In his political career, Lincoln Chafee has held multiple offices and under different party endorsements. He claims to be a truer Democratic presidential candidate than Hillary Clinton, though, as he implied while speaking at the South Carolina Democratic Party’s April 25 convention in Columbia.
Without mentioning frontrunner Clinton by name, Chafee’s inference to her was apparent when he pointed out his voting record while serving as U.S. Senator of Rhode Island. He voted against sending troops to Iraq, calling it “the biggest mistake in American history, perhaps.” The 77 senators who supported the Iraq Resolution in Oct. 2002 were guilty of “a colossal lapse of judgment,” Chafee said.
Attending delegates quickly took that as a jab against the frontrunner candidate. Clinton was one of 29 Democrats who voted for the resolution, placing then-Republican Chafee in the company of the remaining 21 Democratic senators and one independent who voted against it.
Other references without name seemed apparent in the rest of his address, too. Chafee suggested that, when selecting from Democratic candidates in the upcoming primary, voters should examine their records and character. “Look at my record,” he offered for comparison. By pointing out that his 30-year political career is free from “scandal after scandal after scandal,” the now-Democrat seemed to borrow from the Clinton rumor bag currently being distributed by his former party and its presidential candidates.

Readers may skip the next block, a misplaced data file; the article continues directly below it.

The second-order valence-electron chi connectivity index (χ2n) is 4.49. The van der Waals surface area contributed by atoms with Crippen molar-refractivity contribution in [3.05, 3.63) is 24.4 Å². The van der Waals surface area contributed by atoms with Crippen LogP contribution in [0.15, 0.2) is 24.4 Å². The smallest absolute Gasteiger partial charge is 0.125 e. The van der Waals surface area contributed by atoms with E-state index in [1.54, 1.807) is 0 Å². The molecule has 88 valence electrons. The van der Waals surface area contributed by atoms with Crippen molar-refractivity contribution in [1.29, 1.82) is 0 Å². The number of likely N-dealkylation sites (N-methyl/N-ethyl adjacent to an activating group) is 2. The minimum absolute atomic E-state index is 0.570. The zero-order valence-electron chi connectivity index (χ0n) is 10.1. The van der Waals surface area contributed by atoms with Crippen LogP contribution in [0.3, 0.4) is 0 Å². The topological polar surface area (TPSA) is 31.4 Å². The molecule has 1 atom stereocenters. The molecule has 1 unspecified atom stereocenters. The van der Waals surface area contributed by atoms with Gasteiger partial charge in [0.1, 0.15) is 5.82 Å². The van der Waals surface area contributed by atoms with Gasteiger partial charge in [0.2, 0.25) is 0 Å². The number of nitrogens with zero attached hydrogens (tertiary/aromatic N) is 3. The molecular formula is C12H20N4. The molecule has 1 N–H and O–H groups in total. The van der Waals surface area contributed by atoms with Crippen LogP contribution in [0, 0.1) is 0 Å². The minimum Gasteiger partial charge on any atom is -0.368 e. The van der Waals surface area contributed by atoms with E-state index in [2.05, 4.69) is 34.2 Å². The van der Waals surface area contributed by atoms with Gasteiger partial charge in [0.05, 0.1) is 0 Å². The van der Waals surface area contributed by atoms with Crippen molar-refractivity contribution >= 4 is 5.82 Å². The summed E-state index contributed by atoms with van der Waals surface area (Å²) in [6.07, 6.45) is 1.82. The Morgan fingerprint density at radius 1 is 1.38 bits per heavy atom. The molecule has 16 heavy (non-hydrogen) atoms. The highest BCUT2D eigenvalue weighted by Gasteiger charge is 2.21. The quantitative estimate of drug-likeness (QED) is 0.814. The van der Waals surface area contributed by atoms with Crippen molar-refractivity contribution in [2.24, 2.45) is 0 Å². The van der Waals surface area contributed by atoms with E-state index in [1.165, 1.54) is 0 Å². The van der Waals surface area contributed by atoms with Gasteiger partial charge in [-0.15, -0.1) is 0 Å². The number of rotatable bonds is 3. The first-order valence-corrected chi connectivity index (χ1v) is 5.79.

There’s no doubt that Clinton was the target of his statements, either, as Chafee brought up her 2002 Iraq vote in a recent CNN interview. “She did not do her homework and got it wrong. It was a bad vote.”
In the same interview Chafee also admitted that he was not above using allegations included in “Clinton Cash,” the new Koch-funded book, in his potential campaign. He also said he found the former Senator and former Secretary of State to frequently change stances on issues just to conform to public opinion.
Perhaps Chafee should do some self-reflection on the subject of changes, though. A Republican who took local office in 1985, he later lost his first re-election bid for U.S. Senate in 2006. He was later elected Rhode Island Governor as an independent candidate in 2010, but changed to Democrat in 2013. After rumors of potential primary opponents, Chafee decided not to run for a second term. And according to CNN, his new campaign office is directly next to that of the Rhode Island Republican Party.
In a February poll, 65 percent of South Carolina voters selected Clinton as their Democratic nominee, leading second-place Joe Biden by 45. Three other candidates shared eight percent, while the remaining eight were undecided, according to the NBC News/Marist poll. Chafee, who didn’t launch his exploratory committee until April 9, wasn’t included.
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